And clearly Biggles "real" name is made up. Layer upon layer of subteruge there. I'll bet he's actually a vegetarian.

lucette said...

I'm a newish blogger (since October '05). I use a pseudonym, I think for 2 reasons. One is a kind of shyness--I felt sort of technologically out of it, not a typical blogger type, which rightly or wrongly I think of as younger and more technologically savvy than I am.
The other reason is the freedom a pseudonym can give you--I'm a writer, and one who is prone to writer's block--it's been very nice to have a place to write where there are no expectations or pressures. This is clearly a psychological freedom--because like kitchenmage, I don't mind being found out.
That said though, I can imagine giving up anonymity at some point.

David said...

When you use your real name, you become a magnet for all sorts of, um...interesting people. Since I'm published, I get e-mails from frustrated first-grade teachers who correct my punctuation, strangers who want me to plan their vacations, or people who want a complete print-out of recipes for the holidays. Instead of ignoring them, I do feel compelled to respond. Kindly, of course. When you're in the public domain, the expectations become different.

Since I started my site in '99, I used my real name in conjunction with my published works. Now I am trying to separate the two a bit; the blog is for fun and my other writing is how I make a living.

I know a few women bloggers who've had unpleasant experiences so I don't think you really need to use your name. If you're writing your blog as a resume, yes, go ahead and put your name up.
But if you're just doing it for fun, who cares?

Isn't a blog supposed to be whatever you want it to be?

drbiggles said...

Hey Kevin,

Smoke & Mirrors baby, smoke & mirrors.

You used your real name on a BBS? AHAHHAHHA, "I am Kevin! Tremble upon my ever utterance of verbage!"

I semi-recently got my old BBS number back from 1988 and I have an old PC set up with Telegard running. I will not be using my real name as Sysop. HA !!! I believe my new handle will be Meat is Death.


kitchenmage said...

biggles...telegard? OMG! i have a functioning citadel bbs on a disconnected harddisk somewhere... and i can't even remember what i was calling myself then... LOL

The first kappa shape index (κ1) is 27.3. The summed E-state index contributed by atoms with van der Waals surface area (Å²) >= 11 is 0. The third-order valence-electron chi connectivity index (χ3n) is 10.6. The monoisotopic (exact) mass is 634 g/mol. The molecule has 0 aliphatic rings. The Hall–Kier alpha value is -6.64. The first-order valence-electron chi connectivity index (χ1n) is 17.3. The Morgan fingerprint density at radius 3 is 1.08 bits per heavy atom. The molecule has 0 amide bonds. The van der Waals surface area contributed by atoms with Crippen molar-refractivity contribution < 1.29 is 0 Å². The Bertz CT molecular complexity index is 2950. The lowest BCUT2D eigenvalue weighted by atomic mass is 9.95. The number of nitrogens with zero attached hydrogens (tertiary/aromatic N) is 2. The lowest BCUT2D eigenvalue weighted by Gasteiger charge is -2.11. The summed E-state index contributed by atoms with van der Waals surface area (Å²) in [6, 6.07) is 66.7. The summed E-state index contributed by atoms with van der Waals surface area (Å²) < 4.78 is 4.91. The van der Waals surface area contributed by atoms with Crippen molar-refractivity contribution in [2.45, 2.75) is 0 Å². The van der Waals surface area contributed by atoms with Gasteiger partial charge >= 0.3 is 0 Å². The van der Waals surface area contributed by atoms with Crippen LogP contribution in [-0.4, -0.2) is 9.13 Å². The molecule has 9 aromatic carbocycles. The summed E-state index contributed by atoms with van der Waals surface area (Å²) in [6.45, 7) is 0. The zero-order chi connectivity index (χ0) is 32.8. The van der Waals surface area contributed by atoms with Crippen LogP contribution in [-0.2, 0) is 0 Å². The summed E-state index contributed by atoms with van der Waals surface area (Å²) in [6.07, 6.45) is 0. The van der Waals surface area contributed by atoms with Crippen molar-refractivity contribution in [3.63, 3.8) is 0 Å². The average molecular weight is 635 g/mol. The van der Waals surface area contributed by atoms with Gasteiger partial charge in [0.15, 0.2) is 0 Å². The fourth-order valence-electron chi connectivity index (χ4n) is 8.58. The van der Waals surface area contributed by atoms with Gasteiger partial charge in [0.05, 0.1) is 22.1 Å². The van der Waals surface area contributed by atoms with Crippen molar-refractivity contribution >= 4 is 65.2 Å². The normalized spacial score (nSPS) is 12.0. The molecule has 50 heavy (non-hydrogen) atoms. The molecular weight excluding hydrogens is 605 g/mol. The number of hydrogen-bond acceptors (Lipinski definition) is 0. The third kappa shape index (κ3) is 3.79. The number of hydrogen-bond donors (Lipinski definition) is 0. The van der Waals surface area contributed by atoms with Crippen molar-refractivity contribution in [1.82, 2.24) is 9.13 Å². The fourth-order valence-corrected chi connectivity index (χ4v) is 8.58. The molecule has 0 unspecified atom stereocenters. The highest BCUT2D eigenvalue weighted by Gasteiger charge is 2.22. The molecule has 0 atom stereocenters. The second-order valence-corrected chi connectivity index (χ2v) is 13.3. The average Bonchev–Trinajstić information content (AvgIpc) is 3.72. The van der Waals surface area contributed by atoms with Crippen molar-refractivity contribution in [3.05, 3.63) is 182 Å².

Cate said...

OK, since this is something I think about a lot, I can throw another slant on it. Obviously I don't use my real name, and my site is named after my son. He (and sometimes his girlfriend) are the only (first) names out there. That being said, since his picture is pretty much all over my site, I take great pains to keep our identity private. Yeah, I watch too much CSI, Law & Order and the like, but someone's gotta worry about the stalkers, and my Mom makes me more paranoid than I normally am. If we lived in a more populated area like, say NYC or San Francisco, it would be different.

I started contributing to Paper Palate recently and am using a pen name there, Cate O'Malley. I despise my real first name anyway, and have always used Kate as an alias of sorts when dealing with salespeople, etc. And in restaurants, when putting your name on a list, it's SO much easier to say/spell Kate than my real name.

I will be using Cate for other freelance writing stuff, now that I'm starting to get back into it.

So, no, I don't use my real name, but you can call me Cate. ;)

Barbara Fisher said...

Well, for the record, Barbara Fisher is my real name, and I have used it for almost all of my freelance writing, and I have always used it on my blog.

When I interacted in BBSes and many online communities, I went by a handle--several of them, actually. And when I admined BBSes, and later, online rpg's I obviously used handles.

And frankly--the only online stalking I have had issues with have come out of venues where I used a handle. I have yet to have my blog attract anyone creepy and stealthy.

I have used a nom de plume a couple of times for published works, and that was as much to protect the identities of the people in the article as to protect my identity. I was writing about some pretty sensitive stuff and I didn't want to out anyone or hurt anyone's feelings.

But other than that, these days--it is all under my own name.